I would say our team. I would be nothing without the small little team. We're also really brave - we have no limits and nothing's off the table in our distillery which I think is because we are so small. We don't have to go through higher management. You know, we develop it we go for it, and we release it and we're not scared to release something that's a little bit wild.
I think you know, we tell our story from our farm, you know, our family farm and everyone that works for us who say they're a part of this family farm. People also want to help farmers, so it's a bit of a feel-good purchase, I'd say.
That makes a lot of sense because there's a big push at the moment for provenance, where something has an identity. Do you think a sense of place helps to sell the message?
Absolutely. I mean, if we didn't have that we'd be like any other distillery. Essentially, ethanol producers. But we are a farm first, and we always tell that story first, and I think people really buy into it.
Looking back after a couple of years of experimentation, is there anything you wish you'd done differently?
I don't think there is. I think everything I would have done leading up to now, in our eighth year, has been for a reason. I mean, certainly, we've made mistakes. Don't get me wrong. We've made lots of errors in maybe not quite getting the vodka Right. I'd say probably releasing vodkas that probably aren't quite to our standards would probably be the biggest mistake. But that's a part of growing and getting consumers to learn and getting consumer feedback about what works and what doesn't. It was really important for the vodka because it's a really hard product to produce. I think that would probably be my only regret.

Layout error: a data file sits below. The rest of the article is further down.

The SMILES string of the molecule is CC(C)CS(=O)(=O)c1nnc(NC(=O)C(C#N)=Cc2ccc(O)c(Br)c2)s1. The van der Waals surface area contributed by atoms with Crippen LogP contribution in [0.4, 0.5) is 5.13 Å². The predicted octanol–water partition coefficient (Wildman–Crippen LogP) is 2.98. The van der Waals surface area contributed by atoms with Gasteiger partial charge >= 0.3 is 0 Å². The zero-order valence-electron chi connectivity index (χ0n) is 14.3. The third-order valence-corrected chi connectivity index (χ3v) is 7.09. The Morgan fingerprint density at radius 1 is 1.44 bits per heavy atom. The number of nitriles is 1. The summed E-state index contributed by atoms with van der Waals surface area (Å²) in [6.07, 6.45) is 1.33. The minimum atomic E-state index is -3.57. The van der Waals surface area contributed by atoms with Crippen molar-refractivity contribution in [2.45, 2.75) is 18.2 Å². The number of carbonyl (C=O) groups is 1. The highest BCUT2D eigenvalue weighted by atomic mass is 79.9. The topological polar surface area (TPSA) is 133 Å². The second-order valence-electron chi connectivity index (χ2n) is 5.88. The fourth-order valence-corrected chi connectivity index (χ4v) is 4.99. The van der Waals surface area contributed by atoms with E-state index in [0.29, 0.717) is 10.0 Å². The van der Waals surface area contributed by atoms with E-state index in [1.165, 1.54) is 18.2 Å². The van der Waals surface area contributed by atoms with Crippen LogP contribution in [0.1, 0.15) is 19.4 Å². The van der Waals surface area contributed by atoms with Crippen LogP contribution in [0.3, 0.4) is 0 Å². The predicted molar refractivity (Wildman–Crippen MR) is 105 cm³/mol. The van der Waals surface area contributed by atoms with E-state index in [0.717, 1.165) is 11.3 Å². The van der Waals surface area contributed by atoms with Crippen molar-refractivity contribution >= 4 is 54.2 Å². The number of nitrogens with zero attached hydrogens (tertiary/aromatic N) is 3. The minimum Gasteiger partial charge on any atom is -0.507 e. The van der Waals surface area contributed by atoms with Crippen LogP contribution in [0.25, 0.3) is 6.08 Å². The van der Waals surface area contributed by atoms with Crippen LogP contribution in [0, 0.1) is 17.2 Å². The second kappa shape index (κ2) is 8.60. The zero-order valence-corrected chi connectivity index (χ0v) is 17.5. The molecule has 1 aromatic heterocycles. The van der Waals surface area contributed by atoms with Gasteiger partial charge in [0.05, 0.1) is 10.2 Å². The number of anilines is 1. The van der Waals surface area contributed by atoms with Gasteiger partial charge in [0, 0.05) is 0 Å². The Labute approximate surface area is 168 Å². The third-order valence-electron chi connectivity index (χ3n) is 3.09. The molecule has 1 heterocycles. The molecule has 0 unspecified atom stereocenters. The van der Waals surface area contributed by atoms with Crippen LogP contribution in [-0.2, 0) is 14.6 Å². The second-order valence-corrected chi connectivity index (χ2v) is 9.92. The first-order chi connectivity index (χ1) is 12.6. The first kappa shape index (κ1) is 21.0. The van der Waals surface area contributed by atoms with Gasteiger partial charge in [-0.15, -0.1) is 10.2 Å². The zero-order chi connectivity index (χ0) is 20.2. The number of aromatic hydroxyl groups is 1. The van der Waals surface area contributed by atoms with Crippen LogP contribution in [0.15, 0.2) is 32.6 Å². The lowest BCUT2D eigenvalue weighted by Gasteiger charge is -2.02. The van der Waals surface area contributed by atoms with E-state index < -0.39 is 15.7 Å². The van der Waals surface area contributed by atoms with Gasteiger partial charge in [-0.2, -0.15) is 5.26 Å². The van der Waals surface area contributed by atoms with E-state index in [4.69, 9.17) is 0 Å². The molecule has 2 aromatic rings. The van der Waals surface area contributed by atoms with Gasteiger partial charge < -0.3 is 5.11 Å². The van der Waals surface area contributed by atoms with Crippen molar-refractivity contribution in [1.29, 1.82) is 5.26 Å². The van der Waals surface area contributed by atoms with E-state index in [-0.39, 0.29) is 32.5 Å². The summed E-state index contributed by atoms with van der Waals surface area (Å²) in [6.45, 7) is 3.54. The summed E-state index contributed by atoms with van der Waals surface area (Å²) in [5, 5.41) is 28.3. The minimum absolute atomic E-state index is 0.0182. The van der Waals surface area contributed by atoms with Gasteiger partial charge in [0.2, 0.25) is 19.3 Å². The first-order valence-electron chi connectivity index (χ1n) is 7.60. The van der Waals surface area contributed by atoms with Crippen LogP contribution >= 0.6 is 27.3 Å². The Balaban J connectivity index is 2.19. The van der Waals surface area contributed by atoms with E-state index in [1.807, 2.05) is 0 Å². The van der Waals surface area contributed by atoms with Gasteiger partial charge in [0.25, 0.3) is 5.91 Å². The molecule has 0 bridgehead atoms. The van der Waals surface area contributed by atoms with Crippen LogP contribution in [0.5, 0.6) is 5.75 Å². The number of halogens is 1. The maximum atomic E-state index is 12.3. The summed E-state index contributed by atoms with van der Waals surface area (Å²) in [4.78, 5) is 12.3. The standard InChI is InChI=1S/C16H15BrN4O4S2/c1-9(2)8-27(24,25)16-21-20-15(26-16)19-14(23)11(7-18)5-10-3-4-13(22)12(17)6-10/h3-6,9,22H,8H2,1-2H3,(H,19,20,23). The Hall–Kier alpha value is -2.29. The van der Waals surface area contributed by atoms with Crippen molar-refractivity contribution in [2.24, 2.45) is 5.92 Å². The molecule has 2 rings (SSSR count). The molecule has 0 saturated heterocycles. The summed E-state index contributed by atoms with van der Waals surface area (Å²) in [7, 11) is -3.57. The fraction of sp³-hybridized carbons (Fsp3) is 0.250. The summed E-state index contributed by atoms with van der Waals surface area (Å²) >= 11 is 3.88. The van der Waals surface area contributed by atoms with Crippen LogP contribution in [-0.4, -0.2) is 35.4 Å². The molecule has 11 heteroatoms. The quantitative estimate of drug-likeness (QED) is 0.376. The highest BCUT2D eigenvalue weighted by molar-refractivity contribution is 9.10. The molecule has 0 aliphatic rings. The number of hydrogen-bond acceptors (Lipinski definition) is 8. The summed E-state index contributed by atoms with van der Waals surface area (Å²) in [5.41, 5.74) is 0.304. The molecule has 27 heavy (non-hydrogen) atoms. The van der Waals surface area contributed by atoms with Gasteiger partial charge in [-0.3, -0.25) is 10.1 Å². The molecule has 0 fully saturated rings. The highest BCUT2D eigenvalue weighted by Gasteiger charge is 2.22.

Also, would you consider turning the distillery into more of a destination? Something of a full cellar door experience?
Plans in the council right now! We plan to build a bigger operation on the farm in the next 12 months. The strategy is always to have the farming story at the heart and to build this place where people can see where the potatoes grow, see how the waste is turned into alcohol and bring people into our farm.
A final question that is the chip shortage real? I really want to know if it's real, or just confected?
Absolutely real, and we're in the thick of it. It's not going to get better anytime soon. We are lucky that we're in the fresh market, so we sell to supermarkets and it has not affected us. But in saying that we had a gap in supply - we were off-shelf for eight weeks. People don't realise what happens with the weather you know, you can't farm in these conditions. It's just impossible. And potatoes are a slow-growing crop. So we're definitely going to be seeing this for the next 12 months.
A year without chips!
Yeah, I think they're harvesting more now, but it's going to be a while for the chip stocks to recover!
Trade buyers can purchase the Hellfire Bluff range on Kaddy Marketplace now.